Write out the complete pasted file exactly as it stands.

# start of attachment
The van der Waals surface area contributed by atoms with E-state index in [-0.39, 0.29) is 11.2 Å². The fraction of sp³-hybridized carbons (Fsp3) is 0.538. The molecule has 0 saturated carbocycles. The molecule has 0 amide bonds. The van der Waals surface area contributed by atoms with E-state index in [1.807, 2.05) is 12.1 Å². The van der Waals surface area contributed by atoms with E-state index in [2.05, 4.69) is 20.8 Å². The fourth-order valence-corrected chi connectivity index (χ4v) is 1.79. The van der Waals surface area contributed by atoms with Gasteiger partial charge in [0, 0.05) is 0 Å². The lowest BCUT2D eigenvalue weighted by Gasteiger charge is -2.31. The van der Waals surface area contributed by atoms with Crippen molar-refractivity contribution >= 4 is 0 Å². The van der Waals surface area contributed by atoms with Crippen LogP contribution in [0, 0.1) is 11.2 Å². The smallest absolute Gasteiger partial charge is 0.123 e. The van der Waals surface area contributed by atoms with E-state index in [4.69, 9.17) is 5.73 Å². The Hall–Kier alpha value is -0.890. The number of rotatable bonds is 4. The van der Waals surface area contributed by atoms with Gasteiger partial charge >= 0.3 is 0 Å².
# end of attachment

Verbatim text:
The van der Waals surface area contributed by atoms with E-state index in [-0.39, 0.29) is 11.2 Å². The fraction of sp³-hybridized carbons (Fsp3) is 0.538. The molecule has 0 saturated carbocycles. The molecule has 0 amide bonds. The van der Waals surface area contributed by atoms with E-state index in [1.807, 2.05) is 12.1 Å². The van der Waals surface area contributed by atoms with E-state index in [2.05, 4.69) is 20.8 Å². The fourth-order valence-corrected chi connectivity index (χ4v) is 1.79. The van der Waals surface area contributed by atoms with Gasteiger partial charge in [0, 0.05) is 0 Å². The lowest BCUT2D eigenvalue weighted by Gasteiger charge is -2.31. The van der Waals surface area contributed by atoms with Crippen molar-refractivity contribution >= 4 is 0 Å². The van der Waals surface area contributed by atoms with Crippen LogP contribution in [0, 0.1) is 11.2 Å². The smallest absolute Gasteiger partial charge is 0.123 e. The van der Waals surface area contributed by atoms with E-state index in [4.69, 9.17) is 5.73 Å². The Hall–Kier alpha value is -0.890. The number of rotatable bonds is 4. The van der Waals surface area contributed by atoms with Gasteiger partial charge >= 0.3 is 0 Å².